Anorexia and bulimia nervosa during pregnancy

AN and BN are typically manifested in the early postpubertal to young adult years [12] and continue throughout the reproductive years [13]. Amenorrhea is a diagnostic criteria for AN, suggesting that pregnancy is of little concern in a woman with this eating disorder. However, approximately 10% of women who sought treatment in an infertility clinic presented with AN or BN [14]. Moreover, 60% of women with oligomenorrhea had eating disorders [14], indicating the desire for fertility despite any dysmenorrhea associated with AN or BN.

Studies confirm that women with AN may become pregnant [15, 16], particularly those women who are undergoing active treatment or are in remission [17]. While pregnancies in women with active BN are more common than in women with active AN, women with histories of AN and BN have similar pregnancy rates compared to the general population of women of childbearing age [17, 18].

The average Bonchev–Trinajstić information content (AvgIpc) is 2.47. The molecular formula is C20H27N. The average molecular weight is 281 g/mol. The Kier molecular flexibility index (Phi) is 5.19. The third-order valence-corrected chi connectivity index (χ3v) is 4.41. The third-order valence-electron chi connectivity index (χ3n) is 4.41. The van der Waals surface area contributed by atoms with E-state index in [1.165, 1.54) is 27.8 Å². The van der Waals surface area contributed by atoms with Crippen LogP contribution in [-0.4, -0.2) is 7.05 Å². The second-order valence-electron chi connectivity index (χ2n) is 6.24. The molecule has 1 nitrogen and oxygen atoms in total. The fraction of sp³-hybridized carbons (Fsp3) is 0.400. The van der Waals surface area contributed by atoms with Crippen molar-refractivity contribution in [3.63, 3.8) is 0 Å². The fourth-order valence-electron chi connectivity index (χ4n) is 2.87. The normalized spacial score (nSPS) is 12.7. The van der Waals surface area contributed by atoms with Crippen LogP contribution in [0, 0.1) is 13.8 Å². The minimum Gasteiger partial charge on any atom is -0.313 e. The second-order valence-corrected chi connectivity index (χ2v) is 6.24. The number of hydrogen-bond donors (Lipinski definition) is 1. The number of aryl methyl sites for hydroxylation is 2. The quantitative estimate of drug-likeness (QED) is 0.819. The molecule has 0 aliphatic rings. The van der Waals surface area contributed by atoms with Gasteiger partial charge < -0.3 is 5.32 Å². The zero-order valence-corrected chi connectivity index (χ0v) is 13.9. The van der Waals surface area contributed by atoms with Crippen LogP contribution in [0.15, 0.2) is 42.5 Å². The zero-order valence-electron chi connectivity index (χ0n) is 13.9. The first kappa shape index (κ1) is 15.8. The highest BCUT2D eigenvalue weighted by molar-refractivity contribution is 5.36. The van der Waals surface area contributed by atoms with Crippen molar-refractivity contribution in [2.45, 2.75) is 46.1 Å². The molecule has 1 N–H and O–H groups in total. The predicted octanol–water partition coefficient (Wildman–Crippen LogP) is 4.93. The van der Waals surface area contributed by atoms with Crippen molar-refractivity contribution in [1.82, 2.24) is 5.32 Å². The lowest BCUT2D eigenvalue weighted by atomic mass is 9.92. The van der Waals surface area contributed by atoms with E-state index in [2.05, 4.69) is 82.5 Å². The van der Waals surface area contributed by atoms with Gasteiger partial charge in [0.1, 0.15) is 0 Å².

Many factors are important to a successful course and outcome of pregnancy. Yet, prepregnancy weight and weight gain by the mother during pregnancy (see Chap. 2, "Optimal Weight Gain") are the two most salient indicators of infant outcome, including birth weight [19, 20]. Common characteristics of AN and BN are body image dissatisfaction or disturbances and desire to prevent weight gain. Thus, pregnancy presents a pivotal life cycle stage for a woman with AN or BN, because body weight and shape transform gradually over the course of pregnancy and abruptly upon delivery.

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Breaking Bulimia

Breaking Bulimia

We have all been there: turning to the refrigerator if feeling lonely or bored or indulging in seconds or thirds if strained. But if you suffer from bulimia, the from time to time urge to overeat is more like an obsession.

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